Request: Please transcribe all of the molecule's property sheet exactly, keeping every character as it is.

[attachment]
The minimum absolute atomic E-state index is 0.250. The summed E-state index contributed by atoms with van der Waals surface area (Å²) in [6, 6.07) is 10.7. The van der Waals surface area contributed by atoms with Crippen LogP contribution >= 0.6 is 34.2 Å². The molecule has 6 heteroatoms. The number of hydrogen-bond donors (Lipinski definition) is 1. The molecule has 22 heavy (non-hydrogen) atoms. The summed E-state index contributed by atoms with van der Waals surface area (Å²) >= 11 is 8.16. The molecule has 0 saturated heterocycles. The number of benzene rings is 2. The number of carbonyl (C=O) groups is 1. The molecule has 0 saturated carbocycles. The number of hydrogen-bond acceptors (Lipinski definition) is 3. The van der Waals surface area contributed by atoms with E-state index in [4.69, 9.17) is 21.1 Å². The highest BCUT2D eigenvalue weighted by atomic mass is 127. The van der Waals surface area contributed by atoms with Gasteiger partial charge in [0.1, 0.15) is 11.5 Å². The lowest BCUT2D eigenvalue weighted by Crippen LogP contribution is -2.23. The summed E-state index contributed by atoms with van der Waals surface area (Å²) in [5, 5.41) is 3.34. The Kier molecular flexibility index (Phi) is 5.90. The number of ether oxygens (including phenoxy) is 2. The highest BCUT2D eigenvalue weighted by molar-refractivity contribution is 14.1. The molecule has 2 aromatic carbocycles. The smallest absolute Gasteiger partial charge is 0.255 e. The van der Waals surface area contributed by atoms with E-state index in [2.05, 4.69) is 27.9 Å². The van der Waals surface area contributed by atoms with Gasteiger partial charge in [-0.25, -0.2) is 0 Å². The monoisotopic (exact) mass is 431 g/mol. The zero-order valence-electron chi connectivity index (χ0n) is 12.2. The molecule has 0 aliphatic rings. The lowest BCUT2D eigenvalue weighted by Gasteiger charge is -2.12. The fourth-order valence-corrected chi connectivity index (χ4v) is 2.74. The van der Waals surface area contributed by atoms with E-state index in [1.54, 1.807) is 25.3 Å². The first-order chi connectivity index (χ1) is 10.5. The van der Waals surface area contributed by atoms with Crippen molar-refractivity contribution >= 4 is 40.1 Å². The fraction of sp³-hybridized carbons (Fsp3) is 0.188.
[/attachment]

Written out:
The minimum absolute atomic E-state index is 0.250. The summed E-state index contributed by atoms with van der Waals surface area (Å²) in [6, 6.07) is 10.7. The van der Waals surface area contributed by atoms with Crippen LogP contribution >= 0.6 is 34.2 Å². The molecule has 6 heteroatoms. The number of hydrogen-bond donors (Lipinski definition) is 1. The molecule has 22 heavy (non-hydrogen) atoms. The summed E-state index contributed by atoms with van der Waals surface area (Å²) >= 11 is 8.16. The molecule has 0 saturated heterocycles. The number of benzene rings is 2. The number of carbonyl (C=O) groups is 1. The molecule has 0 saturated carbocycles. The number of hydrogen-bond acceptors (Lipinski definition) is 3. The van der Waals surface area contributed by atoms with E-state index in [4.69, 9.17) is 21.1 Å². The highest BCUT2D eigenvalue weighted by atomic mass is 127. The van der Waals surface area contributed by atoms with Gasteiger partial charge in [0.1, 0.15) is 11.5 Å². The lowest BCUT2D eigenvalue weighted by Crippen LogP contribution is -2.23. The summed E-state index contributed by atoms with van der Waals surface area (Å²) in [5, 5.41) is 3.34. The Kier molecular flexibility index (Phi) is 5.90. The number of ether oxygens (including phenoxy) is 2. The highest BCUT2D eigenvalue weighted by molar-refractivity contribution is 14.1. The molecule has 2 aromatic carbocycles. The smallest absolute Gasteiger partial charge is 0.255 e. The van der Waals surface area contributed by atoms with E-state index in [2.05, 4.69) is 27.9 Å². The van der Waals surface area contributed by atoms with Gasteiger partial charge in [-0.25, -0.2) is 0 Å². The monoisotopic (exact) mass is 431 g/mol. The zero-order valence-electron chi connectivity index (χ0n) is 12.2. The molecule has 0 aliphatic rings. The lowest BCUT2D eigenvalue weighted by Gasteiger charge is -2.12. The fourth-order valence-corrected chi connectivity index (χ4v) is 2.74. The van der Waals surface area contributed by atoms with E-state index in [1.54, 1.807) is 25.3 Å². The first-order chi connectivity index (χ1) is 10.5. The van der Waals surface area contributed by atoms with Crippen molar-refractivity contribution >= 4 is 40.1 Å². The fraction of sp³-hybridized carbons (Fsp3) is 0.188.